Let’s Talk Womxn Talks Change: Special Events for Women’s History Month

Rohini Dey, longtime chef/owner of the Indian-Latin fusion Vermilion restaurant in Chicago’s bustling River North neighborhood, understood the power dynamic in the restaurant industry. It had always been about who you knew, which restaurant was hot, which celebrity chef was trending — and which major restaurant groups and players had the economic power to dictate all the above. 

But in 2020, the pandemic threw the hospitality industry for a major loop, and everything we thought we knew about how things work was subverted. Popular restaurants once thought bullet-proof closed left and right, constantly evolving vaccine and mask mandates confused and worried customers, and all restaurants were forced to think outside the box — some offering meals for pick-up and delivery for the first time, building outdoor dining spaces for better weather, and applying for PPP loans from the government. This was a whole new frontier. Dey recognized that independent restaurants, especially those helmed by women, were at great risk, and their best hope was to become collaborative competitors, banding together to share information and innovation. Women were tired of being on the fringe. So she created a concept that would lift women up and put their needs and concerns at the center of things, and Let’s Talk Womxn was born.

“Let’s Talk Womxn is an action-led movement of women restaurateurs and entrepreneurs to learn from, support each other, and scale together,” says Dey. “The goal is to build the camaraderie, visibility, scale, and economic power of our women entrepreneurs. Together. We boost each other.”

This all-volunteer movement has grown to include 550 women in 13 cities: Atlanta, Boston, Chicago, Cincinnati, Greater New York, Houston, Kentucky, Miami, Milwaukee, Minneapolis, Philadelphia, Phoenix, and Seattle. Each city has a few co-hosts who share the burden of organizing their group of chefs and food entrepreneurs (Chicago’s city co-hosts are Mary Aregoni (Saigon Sisters), Jodi Fyfe (Eden), and Dey). They are creating their own opportunities through speaking engagements at national and global forums, writing op-eds, meeting with local and national politicians, and holding both public and industry events (special dinners, panels, etc.). It’s a movement about empowerment for women through collaborative action, and it is continually growing in reach.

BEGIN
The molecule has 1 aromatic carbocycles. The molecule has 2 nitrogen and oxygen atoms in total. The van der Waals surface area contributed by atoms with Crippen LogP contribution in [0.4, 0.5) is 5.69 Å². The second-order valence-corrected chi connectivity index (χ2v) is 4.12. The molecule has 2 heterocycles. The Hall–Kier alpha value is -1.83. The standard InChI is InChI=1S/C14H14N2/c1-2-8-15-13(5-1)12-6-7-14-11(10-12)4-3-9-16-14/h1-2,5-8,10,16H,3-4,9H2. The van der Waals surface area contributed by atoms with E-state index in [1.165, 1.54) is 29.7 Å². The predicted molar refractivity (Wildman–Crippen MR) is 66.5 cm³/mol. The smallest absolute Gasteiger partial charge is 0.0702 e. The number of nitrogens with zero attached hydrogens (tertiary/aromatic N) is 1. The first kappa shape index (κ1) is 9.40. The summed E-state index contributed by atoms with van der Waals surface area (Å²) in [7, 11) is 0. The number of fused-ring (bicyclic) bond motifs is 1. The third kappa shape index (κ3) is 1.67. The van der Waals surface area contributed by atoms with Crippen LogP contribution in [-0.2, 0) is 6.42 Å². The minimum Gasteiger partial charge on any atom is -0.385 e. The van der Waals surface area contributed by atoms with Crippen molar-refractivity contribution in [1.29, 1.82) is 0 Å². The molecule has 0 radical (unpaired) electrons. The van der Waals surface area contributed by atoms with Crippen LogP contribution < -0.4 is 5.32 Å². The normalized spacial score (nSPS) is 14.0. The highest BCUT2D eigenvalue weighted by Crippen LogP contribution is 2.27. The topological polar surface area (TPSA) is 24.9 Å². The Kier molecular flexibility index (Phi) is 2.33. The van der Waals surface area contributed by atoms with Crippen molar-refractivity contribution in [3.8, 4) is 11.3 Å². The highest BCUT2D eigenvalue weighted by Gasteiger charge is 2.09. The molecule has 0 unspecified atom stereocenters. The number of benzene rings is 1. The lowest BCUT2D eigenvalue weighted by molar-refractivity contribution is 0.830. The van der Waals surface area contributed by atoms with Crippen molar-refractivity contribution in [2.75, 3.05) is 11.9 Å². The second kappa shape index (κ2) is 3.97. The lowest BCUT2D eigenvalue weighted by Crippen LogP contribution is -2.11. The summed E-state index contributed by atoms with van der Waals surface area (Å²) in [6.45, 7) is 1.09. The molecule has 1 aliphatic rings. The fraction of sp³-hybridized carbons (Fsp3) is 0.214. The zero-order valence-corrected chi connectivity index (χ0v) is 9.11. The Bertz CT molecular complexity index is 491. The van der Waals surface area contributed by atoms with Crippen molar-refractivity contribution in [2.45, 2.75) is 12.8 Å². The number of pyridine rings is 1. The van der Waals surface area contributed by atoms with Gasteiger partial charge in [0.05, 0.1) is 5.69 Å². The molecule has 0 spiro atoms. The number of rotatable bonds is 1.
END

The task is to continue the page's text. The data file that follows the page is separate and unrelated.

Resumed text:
To kick off Women’s History Month, they’ve pulled together a power-packed two-hour virtual event, “Let’s Talk Change,” which will take place on Tuesday, March 1 from 11 am – 1 pm CST. There will be nothing boring or stodgy about this dynamic happening; instead, expect the unconventional with a Transformational Woman Keynote Speaker (I know who they’re talking to, and any of them would be mind-blowing, but currently sworn to secrecy); a McKinsey & Co. Remarkable Women Change Module presented by TED Talk veterans Joanna Barsh and Natacha Catalino; Men on Change panel with allies José Andres (World Central Kitchen, ThinkFoodGroup), Danny Meyer (Union Square Hospitality Group, Shake Shack), and Andrew Zimmern (host of Bizarre Foods, What’s Eating America); and a Meet the Change Makers panel featuring Sara Alter (President, NextUp), Deborah Mintcheff (President, Les Dames d’Escoffier International), Therèse Gearhart (President, Women’s Foodservice Forum), Joanna James (Founder, MAPP), and Rohini Dey (Founder, Let’s Talk Womxn). Free registration is now open to the public at letstalkwomxn.com.

For International Women’s Day on March 8, the group will host collaborative feasts (“Let’s Talk & Celebrate) in Chicago and ten other cities (Philadelphia’s event is on March 28). Chicago’s fête, an in-person event to be held from 6 – 9 pm at Morgan Manufacturing in the West Loop, features delectable bites, treats, and power cocktails from 25 women-owned restaurants, including Saigon Sisters, Frontera Grill, Prairie Grass Café, Kasama, Nakorn, Brindille, Mi Tocaya Antojería, Pretty Cool Ice Cream, Justice of the Pies, and more.

Participating chefs will take place in a panel, followed by dancing to tunes spun by DJ Megan Taylor. Cost for the evening is $150 per person. Not feeling the large group thing? You can also order a scaled-down meal (four dishes and one dessert item from five of the participating restaurants, either omnivore or vegetarian) for pickup in Avondale the day of the feast for $70 per person. For more details, ticket purchase, or to learn about what’s happening in other cities, visit the Let’s Talk Womxn website https://www.exploretock.com/letstalkchicagowomxn/.


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Julie Chernoff, Better’s dining editor since its inception in 2007, graduated from Yale University with a degree in English — which she speaks fluently — and added a professional chef’s degree from the California Culinary Academy. She has worked for Boz Scaggs, Rick Bayless, and Wolfgang Puck (not all at the same time); and counts Northlight Theatre and Les Dames d’Escoffier International as two of her favorite nonprofits. She currently serves on the national board of MAZON: A Jewish Response to Hunger, an advocacy group addressing hunger issues in the U.S. and Israel for the nearly 46 million people — veterans, children, seniors, tribal nations, and more — who go to bed hungry every night.